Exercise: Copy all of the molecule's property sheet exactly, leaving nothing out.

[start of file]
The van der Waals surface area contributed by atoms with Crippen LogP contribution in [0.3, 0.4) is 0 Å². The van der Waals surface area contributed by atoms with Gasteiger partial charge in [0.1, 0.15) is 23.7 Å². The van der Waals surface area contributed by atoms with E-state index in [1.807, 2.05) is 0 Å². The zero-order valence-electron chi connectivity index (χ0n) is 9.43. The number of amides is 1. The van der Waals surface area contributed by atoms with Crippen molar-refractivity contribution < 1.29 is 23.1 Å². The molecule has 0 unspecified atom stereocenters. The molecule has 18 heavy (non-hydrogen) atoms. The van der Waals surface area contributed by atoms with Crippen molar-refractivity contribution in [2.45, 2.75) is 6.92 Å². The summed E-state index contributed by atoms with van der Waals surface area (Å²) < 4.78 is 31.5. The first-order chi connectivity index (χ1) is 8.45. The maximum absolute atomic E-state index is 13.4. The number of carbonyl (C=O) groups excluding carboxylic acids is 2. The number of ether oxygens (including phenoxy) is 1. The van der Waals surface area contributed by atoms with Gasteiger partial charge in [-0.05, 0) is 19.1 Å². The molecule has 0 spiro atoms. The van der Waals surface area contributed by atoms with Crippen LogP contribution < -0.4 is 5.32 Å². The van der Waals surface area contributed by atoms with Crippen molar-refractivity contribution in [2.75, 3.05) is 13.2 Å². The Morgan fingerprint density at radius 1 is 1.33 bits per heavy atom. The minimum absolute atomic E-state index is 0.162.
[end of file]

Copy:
The van der Waals surface area contributed by atoms with Crippen LogP contribution in [0.3, 0.4) is 0 Å². The van der Waals surface area contributed by atoms with Gasteiger partial charge in [0.1, 0.15) is 23.7 Å². The van der Waals surface area contributed by atoms with E-state index in [1.807, 2.05) is 0 Å². The zero-order valence-electron chi connectivity index (χ0n) is 9.43. The number of amides is 1. The van der Waals surface area contributed by atoms with Crippen molar-refractivity contribution < 1.29 is 23.1 Å². The molecule has 0 unspecified atom stereocenters. The molecule has 18 heavy (non-hydrogen) atoms. The van der Waals surface area contributed by atoms with Crippen molar-refractivity contribution in [2.45, 2.75) is 6.92 Å². The summed E-state index contributed by atoms with van der Waals surface area (Å²) < 4.78 is 31.5. The first-order chi connectivity index (χ1) is 8.45. The maximum absolute atomic E-state index is 13.4. The number of carbonyl (C=O) groups excluding carboxylic acids is 2. The number of ether oxygens (including phenoxy) is 1. The van der Waals surface area contributed by atoms with Gasteiger partial charge in [-0.05, 0) is 19.1 Å². The molecule has 0 spiro atoms. The van der Waals surface area contributed by atoms with Crippen LogP contribution < -0.4 is 5.32 Å². The van der Waals surface area contributed by atoms with Crippen molar-refractivity contribution in [2.75, 3.05) is 13.2 Å². The Morgan fingerprint density at radius 1 is 1.33 bits per heavy atom. The minimum absolute atomic E-state index is 0.162.